ppat-1004290-g002: Characterization of biological properties of the molecularly cloned virus SA14-14-2MCVin vitro and in vivo.(A-D) BHK-21 cells were mock-infected or infected at an MOI of 1 with the molecularly cloned virus (SA14-14-2MCV) or the original parental virus (SA14-14-2). At the time points indicated, cells were lysed to analyze the accumulation levels of viral genomic RNA by Northern blotting (A) and viral proteins by immunoblotting (B), and culture supernatants were harvested to examine the production levels of progeny virions by plaque titration on BHK-21 cells (C). At 4 dpi, cell monolayers were first immunostained with a mouse α-JEV antiserum to visualize the infectious foci, and the same monolayers were then restained with crystal violet to observe the infectious plaques (D). The average plaque sizes (mean ± SD) were estimated by counting 10 representative plaques. (E) Groups of 3-week-old ICR mice (n = 20 per group) were infected IC, IM, or IP with serial 10-fold dilutions of each virus as indicated. The LD50 values (in PFU) were calculated by the Reed and Muench method [119]. CNU/LP2, a virulent JEV strain used as a reference.
Mentions: In cell cultures [75], [76], we assessed the in vitro growth properties of the molecularly cloned virus (SA14-14-2MCV) rescued from the infectious cDNA, as compared to those of the uncloned parental virus (SA14-14-2) used for cDNA construction. In hamster kidney BHK-21 cells, which are used most frequently for JEV propagation in laboratories, SA14-14-2MCV replicated as efficiently as SA14-14-2, with no noticeable difference in the accumulation of viral genomic RNA (Fig. 2A) and proteins (Fig. 2B) over the first 24 h after infection at a multiplicity of infection (MOI) of 1 plaque-forming unit (PFU) per cell. These observations were consistent with their growth kinetics, which were essentially identical for 4 days following infection at three different MOIs: 0.1, 1, and 10 PFU/cell (Fig. 2C and data not shown). Similarly, there was no difference in focus/plaque morphology between SA14-14-2MCV and SA14-14-2 at 4 days post-infection (dpi) (Fig. 2D); as expected, their foci/plaques were ∼30% smaller than those produced by CNU/LP2, a virulent JEV strain used as a reference (Fig. S1). Also, their growth properties were equivalent in two other cell lines, human neuroblastoma SH-SY5Y and mosquito C6/36 cells, which are potentially relevant to JEV pathogenesis and transmission, respectively (Fig. S2). These data suggest that the uncloned parental and molecularly cloned viruses are indistinguishable in viral replication and spread in both mammalian and insect cells.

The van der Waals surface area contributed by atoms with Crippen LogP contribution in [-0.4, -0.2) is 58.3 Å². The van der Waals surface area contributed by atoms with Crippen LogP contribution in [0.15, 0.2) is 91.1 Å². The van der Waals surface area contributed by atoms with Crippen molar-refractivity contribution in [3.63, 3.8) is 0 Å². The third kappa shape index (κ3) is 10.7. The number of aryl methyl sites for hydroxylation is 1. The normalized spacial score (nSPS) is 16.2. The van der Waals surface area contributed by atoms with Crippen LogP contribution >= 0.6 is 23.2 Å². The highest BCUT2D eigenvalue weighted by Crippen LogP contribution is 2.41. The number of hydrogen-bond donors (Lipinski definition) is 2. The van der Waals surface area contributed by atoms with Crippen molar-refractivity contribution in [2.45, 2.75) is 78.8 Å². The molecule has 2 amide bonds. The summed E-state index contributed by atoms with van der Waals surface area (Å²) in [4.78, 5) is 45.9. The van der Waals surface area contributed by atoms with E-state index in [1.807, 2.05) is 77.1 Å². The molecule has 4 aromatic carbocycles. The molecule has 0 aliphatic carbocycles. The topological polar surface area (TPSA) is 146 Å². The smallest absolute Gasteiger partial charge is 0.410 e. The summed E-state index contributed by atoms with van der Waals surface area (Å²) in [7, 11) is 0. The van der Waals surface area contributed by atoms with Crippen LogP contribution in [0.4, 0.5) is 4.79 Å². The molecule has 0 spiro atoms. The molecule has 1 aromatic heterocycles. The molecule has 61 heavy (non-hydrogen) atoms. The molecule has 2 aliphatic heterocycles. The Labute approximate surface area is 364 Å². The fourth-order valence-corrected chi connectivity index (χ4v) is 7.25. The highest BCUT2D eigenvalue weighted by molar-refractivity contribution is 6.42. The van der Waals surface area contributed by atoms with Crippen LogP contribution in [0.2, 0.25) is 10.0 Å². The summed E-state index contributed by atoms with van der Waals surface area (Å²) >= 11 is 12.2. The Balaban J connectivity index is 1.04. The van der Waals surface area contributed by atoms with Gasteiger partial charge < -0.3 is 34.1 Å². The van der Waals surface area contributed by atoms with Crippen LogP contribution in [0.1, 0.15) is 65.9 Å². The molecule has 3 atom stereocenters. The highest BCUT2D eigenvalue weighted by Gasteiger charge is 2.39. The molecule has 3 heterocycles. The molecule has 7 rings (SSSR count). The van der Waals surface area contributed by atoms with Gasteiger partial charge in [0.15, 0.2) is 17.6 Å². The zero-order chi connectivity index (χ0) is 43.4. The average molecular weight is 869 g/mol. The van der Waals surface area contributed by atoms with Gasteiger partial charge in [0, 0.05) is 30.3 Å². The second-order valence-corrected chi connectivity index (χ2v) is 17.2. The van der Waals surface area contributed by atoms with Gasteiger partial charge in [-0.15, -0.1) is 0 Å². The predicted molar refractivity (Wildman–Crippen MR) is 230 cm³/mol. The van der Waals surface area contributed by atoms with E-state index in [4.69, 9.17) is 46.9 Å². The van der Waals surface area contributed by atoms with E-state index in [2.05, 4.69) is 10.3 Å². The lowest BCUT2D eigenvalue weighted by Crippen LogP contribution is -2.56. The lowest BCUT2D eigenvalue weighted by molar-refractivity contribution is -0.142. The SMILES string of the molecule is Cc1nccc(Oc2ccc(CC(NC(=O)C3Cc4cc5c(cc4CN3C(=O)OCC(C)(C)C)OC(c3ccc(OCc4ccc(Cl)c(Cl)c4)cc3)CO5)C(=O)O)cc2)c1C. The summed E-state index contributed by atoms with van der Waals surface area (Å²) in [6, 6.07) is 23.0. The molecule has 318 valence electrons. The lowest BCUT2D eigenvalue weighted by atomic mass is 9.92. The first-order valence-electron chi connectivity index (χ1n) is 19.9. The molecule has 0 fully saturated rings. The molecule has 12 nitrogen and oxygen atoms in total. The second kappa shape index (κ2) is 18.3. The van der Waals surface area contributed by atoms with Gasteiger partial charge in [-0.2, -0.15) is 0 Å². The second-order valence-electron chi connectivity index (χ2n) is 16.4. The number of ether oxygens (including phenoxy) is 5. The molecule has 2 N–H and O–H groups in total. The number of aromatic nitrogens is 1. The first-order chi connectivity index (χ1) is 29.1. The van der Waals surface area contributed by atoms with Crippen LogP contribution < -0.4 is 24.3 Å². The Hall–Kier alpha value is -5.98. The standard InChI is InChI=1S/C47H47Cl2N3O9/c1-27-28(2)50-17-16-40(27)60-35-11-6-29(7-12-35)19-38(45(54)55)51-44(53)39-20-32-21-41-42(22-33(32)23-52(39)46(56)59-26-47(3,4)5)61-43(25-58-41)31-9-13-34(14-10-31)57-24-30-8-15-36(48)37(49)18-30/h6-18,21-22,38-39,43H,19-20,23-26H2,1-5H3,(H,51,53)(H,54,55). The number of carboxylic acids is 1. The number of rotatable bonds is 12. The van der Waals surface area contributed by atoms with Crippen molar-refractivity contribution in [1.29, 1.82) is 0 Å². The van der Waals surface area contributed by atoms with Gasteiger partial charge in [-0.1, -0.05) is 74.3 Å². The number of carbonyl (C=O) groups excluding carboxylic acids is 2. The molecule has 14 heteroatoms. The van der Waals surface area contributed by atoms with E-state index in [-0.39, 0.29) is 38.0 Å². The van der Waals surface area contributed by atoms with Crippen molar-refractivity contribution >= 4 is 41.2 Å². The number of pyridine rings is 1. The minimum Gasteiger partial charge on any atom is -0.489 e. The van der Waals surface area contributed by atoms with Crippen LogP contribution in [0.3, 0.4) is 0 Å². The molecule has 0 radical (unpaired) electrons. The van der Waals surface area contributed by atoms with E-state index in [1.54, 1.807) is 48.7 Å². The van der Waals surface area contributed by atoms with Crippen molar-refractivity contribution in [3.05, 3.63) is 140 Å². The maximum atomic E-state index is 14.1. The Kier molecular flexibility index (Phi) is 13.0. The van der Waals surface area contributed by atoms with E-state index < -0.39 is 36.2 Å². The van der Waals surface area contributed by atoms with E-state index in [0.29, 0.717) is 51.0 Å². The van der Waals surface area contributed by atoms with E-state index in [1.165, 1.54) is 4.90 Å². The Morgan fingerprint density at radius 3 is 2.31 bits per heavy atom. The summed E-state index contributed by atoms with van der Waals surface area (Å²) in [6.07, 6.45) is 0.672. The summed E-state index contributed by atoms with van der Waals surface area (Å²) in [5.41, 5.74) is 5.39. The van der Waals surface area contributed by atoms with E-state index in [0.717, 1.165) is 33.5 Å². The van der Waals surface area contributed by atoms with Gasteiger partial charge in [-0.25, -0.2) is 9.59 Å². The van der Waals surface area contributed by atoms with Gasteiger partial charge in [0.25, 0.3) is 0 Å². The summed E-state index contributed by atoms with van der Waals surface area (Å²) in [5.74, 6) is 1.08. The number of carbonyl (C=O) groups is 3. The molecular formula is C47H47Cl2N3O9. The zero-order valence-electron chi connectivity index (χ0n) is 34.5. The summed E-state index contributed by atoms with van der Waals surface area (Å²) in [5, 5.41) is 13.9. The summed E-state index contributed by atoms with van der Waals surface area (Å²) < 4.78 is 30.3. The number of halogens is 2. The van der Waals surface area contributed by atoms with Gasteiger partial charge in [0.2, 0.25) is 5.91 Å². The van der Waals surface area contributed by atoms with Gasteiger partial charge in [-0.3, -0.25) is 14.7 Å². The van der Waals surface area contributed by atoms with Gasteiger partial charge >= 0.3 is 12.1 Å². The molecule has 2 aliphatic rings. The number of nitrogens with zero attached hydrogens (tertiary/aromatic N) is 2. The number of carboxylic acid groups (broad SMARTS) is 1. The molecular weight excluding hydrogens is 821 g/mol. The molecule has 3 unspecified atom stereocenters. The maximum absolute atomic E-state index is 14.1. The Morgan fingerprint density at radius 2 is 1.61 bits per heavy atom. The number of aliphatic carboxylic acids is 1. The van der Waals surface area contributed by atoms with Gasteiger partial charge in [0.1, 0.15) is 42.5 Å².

Bottom Line: Comprehensive site-directed mutagenesis of E-244, coupled with homology-based structure modeling, demonstrated a novel essential regulatory role in JEV neurovirulence for E-244, within the ij hairpin of the E dimerization domain.In both mouse and human neuronal cells, we further showed that the E-244 mutation altered JEV infectivity in vitro, in direct correlation with the level of neurovirulence in vivo, but had no significant impact on viral RNA replication.Our results provide a crucial step toward developing novel therapeutic and preventive strategies against JEV and possibly other encephalitic flaviviruses.

View Article: PubMed Central - PubMed

Affiliation: Department of Animal, Dairy, and Veterinary Sciences; Utah Science Technology and Research, College of Agriculture and Applied Sciences, Utah State University, Logan, Utah, United States of America.

ABSTRACT
Japanese encephalitis virus (JEV), a mosquito-borne flavivirus that causes fatal neurological disease in humans, is one of the most important emerging pathogens of public health significance. JEV represents the JE serogroup, which also includes West Nile, Murray Valley encephalitis, and St. Louis encephalitis viruses. Within this serogroup, JEV is a vaccine-preventable pathogen, but the molecular basis of its neurovirulence remains unknown. Here, we constructed an infectious cDNA of the most widely used live-attenuated JE vaccine, SA14-14-2, and rescued from the cDNA a molecularly cloned virus, SA14-14-2MCV, which displayed in vitro growth properties and in vivo attenuation phenotypes identical to those of its parent, SA14-14-2. To elucidate the molecular mechanism of neurovirulence, we selected three independent, highly neurovirulent variants (LD50, <1.5 PFU) from SA14-14-2MCV (LD50, >1.5×105 PFU) by serial intracerebral passage in mice. Complete genome sequence comparison revealed a total of eight point mutations, with a common single G1708→A substitution replacing a Gly with Glu at position 244 of the viral E glycoprotein. Using our infectious SA14-14-2 cDNA technology, we showed that this single Gly-to-Glu change at E-244 is sufficient to confer lethal neurovirulence in mice, including rapid development of viral spread and tissue inflammation in the central nervous system. Comprehensive site-directed mutagenesis of E-244, coupled with homology-based structure modeling, demonstrated a novel essential regulatory role in JEV neurovirulence for E-244, within the ij hairpin of the E dimerization domain. In both mouse and human neuronal cells, we further showed that the E-244 mutation altered JEV infectivity in vitro, in direct correlation with the level of neurovirulence in vivo, but had no significant impact on viral RNA replication. Our results provide a crucial step toward developing novel therapeutic and preventive strategies against JEV and possibly other encephalitic flaviviruses.

Show MeSH
Related in: MedlinePlus